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Treaty reinsurance is a type of contract that confirms an insurance purchase by an insurance company from another insurer. This contract type is one of three reinsurance contracts. Today we will discuss the definition and the advantages of treaty reinsurance.
The reinsurer company buys the insurance from the cedent, the issuing company, and, therefore, assumes the risks predetermined in the contract for a certain period of time for a premium. This is a way for insurance companies to reduce their exposure: after taking on additional risks an insurance company can cede some of them to a reinsurance company and pay it a fee. The presence of the reinsurer frees up the insurer’s risk capacity and protects it from extremely severe claims.
Usually, relationships between the reinsurer and the ceding insurance company have a long-term character. The familiarity with the cedent allows the reinsurer to plan out the risk types and the possible profits.
There are two types of treaty reinsurance:
Thanks to treaty reinsurance, the ceding insurer is covered against a class of predetermined risks: its equity is more secure and more stable in case of major events. In addition, with reinsurance, an insurer does not need to excessively raise the costs of covering its solvency margins to cover more risks. Actually, substantial liquid assets become available for insurers during exceptional losses thanks to reinsurance.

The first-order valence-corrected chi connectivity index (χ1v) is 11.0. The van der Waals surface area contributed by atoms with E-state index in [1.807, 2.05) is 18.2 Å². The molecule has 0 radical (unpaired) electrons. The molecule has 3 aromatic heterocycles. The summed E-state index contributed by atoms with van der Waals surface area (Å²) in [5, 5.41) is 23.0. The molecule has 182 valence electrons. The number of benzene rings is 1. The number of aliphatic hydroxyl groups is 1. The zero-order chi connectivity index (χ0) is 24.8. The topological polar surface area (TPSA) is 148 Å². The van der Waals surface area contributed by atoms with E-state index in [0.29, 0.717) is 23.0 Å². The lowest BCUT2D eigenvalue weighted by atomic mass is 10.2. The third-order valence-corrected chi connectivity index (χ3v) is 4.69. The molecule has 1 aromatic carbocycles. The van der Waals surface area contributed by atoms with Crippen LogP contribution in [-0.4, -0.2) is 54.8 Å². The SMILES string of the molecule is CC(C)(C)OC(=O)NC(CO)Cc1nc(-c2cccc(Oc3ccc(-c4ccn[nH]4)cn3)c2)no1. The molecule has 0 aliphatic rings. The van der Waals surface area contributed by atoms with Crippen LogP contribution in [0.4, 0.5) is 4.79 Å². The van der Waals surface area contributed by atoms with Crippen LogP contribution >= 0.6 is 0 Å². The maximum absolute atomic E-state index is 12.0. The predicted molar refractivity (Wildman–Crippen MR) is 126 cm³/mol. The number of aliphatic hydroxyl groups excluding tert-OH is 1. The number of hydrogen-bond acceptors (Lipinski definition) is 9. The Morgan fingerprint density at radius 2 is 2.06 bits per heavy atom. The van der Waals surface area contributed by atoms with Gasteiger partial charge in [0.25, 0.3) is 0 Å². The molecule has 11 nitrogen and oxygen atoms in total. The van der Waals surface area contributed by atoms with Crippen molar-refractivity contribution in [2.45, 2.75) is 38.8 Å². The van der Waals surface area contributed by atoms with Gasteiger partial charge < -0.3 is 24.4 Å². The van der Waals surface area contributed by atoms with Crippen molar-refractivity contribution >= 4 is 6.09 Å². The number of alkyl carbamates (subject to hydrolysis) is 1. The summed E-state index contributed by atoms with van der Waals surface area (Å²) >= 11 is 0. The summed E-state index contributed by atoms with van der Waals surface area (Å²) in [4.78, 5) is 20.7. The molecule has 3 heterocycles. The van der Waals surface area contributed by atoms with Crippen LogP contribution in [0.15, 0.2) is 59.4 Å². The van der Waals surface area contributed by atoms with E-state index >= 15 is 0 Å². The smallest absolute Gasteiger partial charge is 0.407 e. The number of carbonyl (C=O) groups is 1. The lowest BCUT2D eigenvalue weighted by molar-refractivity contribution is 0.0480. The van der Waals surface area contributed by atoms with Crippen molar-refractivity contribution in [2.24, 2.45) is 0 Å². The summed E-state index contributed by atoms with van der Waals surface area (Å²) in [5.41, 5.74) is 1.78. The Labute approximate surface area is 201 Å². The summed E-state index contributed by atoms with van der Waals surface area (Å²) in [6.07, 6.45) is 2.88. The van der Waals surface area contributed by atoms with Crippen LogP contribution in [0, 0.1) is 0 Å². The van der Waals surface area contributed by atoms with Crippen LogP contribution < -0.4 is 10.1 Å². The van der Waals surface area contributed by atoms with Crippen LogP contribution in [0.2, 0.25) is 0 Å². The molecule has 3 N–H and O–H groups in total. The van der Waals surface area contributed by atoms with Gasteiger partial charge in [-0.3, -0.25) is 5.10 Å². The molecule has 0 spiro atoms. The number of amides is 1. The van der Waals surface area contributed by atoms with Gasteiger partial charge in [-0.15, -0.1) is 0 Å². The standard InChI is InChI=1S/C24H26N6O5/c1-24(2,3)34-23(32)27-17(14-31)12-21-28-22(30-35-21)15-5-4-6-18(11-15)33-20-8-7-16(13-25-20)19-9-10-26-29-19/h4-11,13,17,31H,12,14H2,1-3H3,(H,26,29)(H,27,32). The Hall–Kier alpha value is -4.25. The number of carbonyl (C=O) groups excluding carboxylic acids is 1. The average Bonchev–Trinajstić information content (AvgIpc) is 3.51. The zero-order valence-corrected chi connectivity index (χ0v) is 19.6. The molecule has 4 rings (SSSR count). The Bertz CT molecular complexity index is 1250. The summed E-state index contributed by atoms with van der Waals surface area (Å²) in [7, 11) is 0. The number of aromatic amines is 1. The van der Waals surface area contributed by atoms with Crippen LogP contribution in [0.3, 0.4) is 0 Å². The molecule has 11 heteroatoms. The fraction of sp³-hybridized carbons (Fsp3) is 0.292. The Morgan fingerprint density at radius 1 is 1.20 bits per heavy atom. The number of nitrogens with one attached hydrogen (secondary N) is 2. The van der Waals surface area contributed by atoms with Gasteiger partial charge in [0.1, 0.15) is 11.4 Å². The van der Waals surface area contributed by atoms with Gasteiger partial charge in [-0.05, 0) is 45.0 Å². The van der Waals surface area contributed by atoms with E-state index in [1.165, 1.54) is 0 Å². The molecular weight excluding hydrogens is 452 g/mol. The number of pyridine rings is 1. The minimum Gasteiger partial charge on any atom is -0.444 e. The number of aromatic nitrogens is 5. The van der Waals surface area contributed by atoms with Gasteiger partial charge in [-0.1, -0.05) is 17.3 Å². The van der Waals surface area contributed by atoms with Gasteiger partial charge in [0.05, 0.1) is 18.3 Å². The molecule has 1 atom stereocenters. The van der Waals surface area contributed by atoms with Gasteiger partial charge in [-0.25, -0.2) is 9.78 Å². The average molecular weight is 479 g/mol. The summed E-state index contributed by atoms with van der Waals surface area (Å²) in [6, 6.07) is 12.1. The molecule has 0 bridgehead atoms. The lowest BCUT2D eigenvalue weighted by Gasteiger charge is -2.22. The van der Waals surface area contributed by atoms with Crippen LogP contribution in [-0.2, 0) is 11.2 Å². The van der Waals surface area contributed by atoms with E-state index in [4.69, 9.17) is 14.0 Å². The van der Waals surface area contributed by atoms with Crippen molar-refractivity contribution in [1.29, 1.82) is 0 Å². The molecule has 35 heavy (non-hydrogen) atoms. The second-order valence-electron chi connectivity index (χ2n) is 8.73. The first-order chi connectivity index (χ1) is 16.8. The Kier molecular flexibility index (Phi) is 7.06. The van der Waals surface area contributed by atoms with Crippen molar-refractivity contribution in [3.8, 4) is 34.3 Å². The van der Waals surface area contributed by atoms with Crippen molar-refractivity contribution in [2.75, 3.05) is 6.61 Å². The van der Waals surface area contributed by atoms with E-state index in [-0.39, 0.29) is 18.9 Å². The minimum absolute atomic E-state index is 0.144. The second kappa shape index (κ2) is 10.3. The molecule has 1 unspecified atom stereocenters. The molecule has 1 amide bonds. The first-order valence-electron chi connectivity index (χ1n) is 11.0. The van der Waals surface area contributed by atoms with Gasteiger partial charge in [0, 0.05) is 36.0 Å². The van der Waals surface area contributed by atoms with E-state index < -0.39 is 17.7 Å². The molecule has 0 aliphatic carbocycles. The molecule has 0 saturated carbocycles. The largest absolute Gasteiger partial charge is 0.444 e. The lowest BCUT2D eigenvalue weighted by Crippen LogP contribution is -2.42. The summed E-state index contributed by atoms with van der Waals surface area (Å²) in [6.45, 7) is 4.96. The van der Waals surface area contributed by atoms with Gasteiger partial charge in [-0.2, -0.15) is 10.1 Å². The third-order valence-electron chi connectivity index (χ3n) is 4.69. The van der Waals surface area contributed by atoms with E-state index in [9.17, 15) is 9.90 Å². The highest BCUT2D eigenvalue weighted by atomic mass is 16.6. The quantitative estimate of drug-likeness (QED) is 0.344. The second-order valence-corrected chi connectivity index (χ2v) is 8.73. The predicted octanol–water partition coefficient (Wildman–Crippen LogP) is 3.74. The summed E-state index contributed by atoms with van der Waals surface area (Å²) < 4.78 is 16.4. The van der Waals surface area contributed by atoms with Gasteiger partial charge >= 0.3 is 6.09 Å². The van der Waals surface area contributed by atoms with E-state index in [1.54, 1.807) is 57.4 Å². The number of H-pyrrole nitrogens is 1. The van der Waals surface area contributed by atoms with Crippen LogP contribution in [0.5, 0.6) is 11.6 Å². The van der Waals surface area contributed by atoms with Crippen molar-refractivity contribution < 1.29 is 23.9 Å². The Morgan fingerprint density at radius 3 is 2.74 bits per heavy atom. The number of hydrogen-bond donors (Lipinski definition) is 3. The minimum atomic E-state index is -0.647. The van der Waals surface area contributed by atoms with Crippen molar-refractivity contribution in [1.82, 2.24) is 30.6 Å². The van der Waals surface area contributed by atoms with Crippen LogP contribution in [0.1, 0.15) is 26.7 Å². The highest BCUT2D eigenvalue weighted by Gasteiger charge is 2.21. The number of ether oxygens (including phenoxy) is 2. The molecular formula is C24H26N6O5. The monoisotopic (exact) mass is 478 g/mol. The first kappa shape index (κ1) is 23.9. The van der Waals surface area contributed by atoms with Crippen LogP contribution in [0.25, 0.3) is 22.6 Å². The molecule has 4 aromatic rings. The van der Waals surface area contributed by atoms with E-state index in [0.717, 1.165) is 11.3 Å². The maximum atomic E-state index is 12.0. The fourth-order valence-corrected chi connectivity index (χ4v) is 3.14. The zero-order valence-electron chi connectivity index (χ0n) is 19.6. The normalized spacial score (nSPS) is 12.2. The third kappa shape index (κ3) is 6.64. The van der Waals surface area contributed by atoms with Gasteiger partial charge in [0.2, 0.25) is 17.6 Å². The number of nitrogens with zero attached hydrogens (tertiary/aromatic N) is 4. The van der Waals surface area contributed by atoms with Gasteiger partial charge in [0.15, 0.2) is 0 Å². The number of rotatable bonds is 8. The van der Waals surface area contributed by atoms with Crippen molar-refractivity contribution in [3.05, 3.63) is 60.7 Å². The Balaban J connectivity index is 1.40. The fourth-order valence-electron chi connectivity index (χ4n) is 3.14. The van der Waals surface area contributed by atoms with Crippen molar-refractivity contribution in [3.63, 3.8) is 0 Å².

Other reinsurance types are called facultative reinsurance and excess of loss reinsurance.
The main difference between treaty reinsurance and facultative reinsurance lays in the fact that treaty reinsurance can be compared to a contract that covers a certain type of risk. While a facultative certificated must be provided every time a risk is passed from the cedent to the reinsurer.
However, it is important to note that facultative reinsurance gives the reinsurer an opportunity to accept or reject individual risks instead of treating them as a package. This type of agreement requests separate negotiation which turns out to be more expensive.
When it comes to excess of loss reinsurance, it is a non-proportional type of reinsurance. Often, this reinsurance type leads to both the cedent and the reinsurer sharing the losses. It is in fact less similar to standard insurance than the other two types.
In case you are looking for advice on conducting your business with fewer risks, do not hesitate to contact COREDO for recommendations.